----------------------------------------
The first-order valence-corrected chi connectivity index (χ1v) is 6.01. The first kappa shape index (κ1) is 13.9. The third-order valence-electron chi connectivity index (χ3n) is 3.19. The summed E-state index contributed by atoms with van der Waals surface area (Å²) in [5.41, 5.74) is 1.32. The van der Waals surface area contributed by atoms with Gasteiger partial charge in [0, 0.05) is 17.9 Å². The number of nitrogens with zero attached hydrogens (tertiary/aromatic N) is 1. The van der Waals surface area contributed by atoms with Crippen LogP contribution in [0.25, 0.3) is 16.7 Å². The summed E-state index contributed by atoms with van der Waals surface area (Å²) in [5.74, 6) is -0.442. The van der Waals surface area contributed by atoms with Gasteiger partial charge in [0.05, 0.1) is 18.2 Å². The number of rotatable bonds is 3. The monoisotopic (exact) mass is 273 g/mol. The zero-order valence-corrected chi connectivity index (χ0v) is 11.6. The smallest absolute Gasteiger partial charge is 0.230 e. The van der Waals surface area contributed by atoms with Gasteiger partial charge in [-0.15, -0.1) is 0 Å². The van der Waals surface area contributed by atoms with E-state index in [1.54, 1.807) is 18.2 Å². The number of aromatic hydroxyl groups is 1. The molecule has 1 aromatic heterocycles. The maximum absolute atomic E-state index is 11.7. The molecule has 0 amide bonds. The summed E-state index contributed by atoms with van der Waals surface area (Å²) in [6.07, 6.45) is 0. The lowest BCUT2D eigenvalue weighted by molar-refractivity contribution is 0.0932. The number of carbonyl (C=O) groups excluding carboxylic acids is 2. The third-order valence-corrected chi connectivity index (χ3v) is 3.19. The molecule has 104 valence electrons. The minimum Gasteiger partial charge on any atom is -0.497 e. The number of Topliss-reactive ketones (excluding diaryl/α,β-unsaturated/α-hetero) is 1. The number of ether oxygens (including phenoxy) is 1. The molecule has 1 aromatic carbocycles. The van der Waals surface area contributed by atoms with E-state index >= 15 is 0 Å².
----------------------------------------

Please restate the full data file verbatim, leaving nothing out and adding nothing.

The first-order valence-corrected chi connectivity index (χ1v) is 6.01. The first kappa shape index (κ1) is 13.9. The third-order valence-electron chi connectivity index (χ3n) is 3.19. The summed E-state index contributed by atoms with van der Waals surface area (Å²) in [5.41, 5.74) is 1.32. The van der Waals surface area contributed by atoms with Gasteiger partial charge in [0, 0.05) is 17.9 Å². The number of nitrogens with zero attached hydrogens (tertiary/aromatic N) is 1. The van der Waals surface area contributed by atoms with Crippen LogP contribution in [0.25, 0.3) is 16.7 Å². The summed E-state index contributed by atoms with van der Waals surface area (Å²) in [5.74, 6) is -0.442. The van der Waals surface area contributed by atoms with Gasteiger partial charge in [0.05, 0.1) is 18.2 Å². The number of rotatable bonds is 3. The monoisotopic (exact) mass is 273 g/mol. The zero-order valence-corrected chi connectivity index (χ0v) is 11.6. The smallest absolute Gasteiger partial charge is 0.230 e. The van der Waals surface area contributed by atoms with Gasteiger partial charge in [-0.15, -0.1) is 0 Å². The van der Waals surface area contributed by atoms with E-state index in [1.54, 1.807) is 18.2 Å². The number of aromatic hydroxyl groups is 1. The molecule has 1 aromatic heterocycles. The maximum absolute atomic E-state index is 11.7. The molecule has 0 amide bonds. The summed E-state index contributed by atoms with van der Waals surface area (Å²) in [6.07, 6.45) is 0. The lowest BCUT2D eigenvalue weighted by molar-refractivity contribution is 0.0932. The number of carbonyl (C=O) groups excluding carboxylic acids is 2. The third-order valence-corrected chi connectivity index (χ3v) is 3.19. The molecule has 104 valence electrons. The minimum Gasteiger partial charge on any atom is -0.497 e. The number of Topliss-reactive ketones (excluding diaryl/α,β-unsaturated/α-hetero) is 1. The number of ether oxygens (including phenoxy) is 1. The molecule has 1 aromatic carbocycles. The van der Waals surface area contributed by atoms with E-state index >= 15 is 0 Å².